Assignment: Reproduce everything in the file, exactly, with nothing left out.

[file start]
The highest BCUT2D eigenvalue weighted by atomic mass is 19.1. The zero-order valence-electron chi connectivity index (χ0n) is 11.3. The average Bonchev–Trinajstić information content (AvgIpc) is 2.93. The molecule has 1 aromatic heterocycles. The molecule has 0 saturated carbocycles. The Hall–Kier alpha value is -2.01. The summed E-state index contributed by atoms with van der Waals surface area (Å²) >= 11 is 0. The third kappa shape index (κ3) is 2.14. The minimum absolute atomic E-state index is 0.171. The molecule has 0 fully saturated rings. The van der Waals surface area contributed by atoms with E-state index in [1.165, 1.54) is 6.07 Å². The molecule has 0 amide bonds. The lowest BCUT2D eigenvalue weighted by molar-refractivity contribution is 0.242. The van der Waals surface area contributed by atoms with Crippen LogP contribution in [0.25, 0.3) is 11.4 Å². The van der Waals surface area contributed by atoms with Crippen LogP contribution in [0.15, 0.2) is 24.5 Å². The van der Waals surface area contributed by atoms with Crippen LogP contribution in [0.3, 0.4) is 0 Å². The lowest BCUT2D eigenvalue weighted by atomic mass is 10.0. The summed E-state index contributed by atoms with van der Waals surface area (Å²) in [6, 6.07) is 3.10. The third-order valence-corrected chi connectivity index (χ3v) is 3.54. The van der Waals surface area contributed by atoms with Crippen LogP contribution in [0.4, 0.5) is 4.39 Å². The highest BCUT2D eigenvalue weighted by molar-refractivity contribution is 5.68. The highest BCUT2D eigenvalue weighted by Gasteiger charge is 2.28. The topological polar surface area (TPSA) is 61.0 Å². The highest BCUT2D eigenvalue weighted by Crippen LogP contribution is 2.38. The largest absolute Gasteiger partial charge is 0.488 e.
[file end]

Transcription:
The highest BCUT2D eigenvalue weighted by atomic mass is 19.1. The zero-order valence-electron chi connectivity index (χ0n) is 11.3. The average Bonchev–Trinajstić information content (AvgIpc) is 2.93. The molecule has 1 aromatic heterocycles. The molecule has 0 saturated carbocycles. The Hall–Kier alpha value is -2.01. The summed E-state index contributed by atoms with van der Waals surface area (Å²) >= 11 is 0. The third kappa shape index (κ3) is 2.14. The minimum absolute atomic E-state index is 0.171. The molecule has 0 fully saturated rings. The van der Waals surface area contributed by atoms with E-state index in [1.165, 1.54) is 6.07 Å². The molecule has 0 amide bonds. The lowest BCUT2D eigenvalue weighted by molar-refractivity contribution is 0.242. The van der Waals surface area contributed by atoms with Crippen LogP contribution in [0.25, 0.3) is 11.4 Å². The van der Waals surface area contributed by atoms with Crippen LogP contribution in [0.15, 0.2) is 24.5 Å². The van der Waals surface area contributed by atoms with Crippen LogP contribution in [0.3, 0.4) is 0 Å². The lowest BCUT2D eigenvalue weighted by atomic mass is 10.0. The summed E-state index contributed by atoms with van der Waals surface area (Å²) in [6, 6.07) is 3.10. The third-order valence-corrected chi connectivity index (χ3v) is 3.54. The van der Waals surface area contributed by atoms with Crippen LogP contribution in [0.4, 0.5) is 4.39 Å². The highest BCUT2D eigenvalue weighted by molar-refractivity contribution is 5.68. The highest BCUT2D eigenvalue weighted by Gasteiger charge is 2.28. The topological polar surface area (TPSA) is 61.0 Å². The highest BCUT2D eigenvalue weighted by Crippen LogP contribution is 2.38. The largest absolute Gasteiger partial charge is 0.488 e.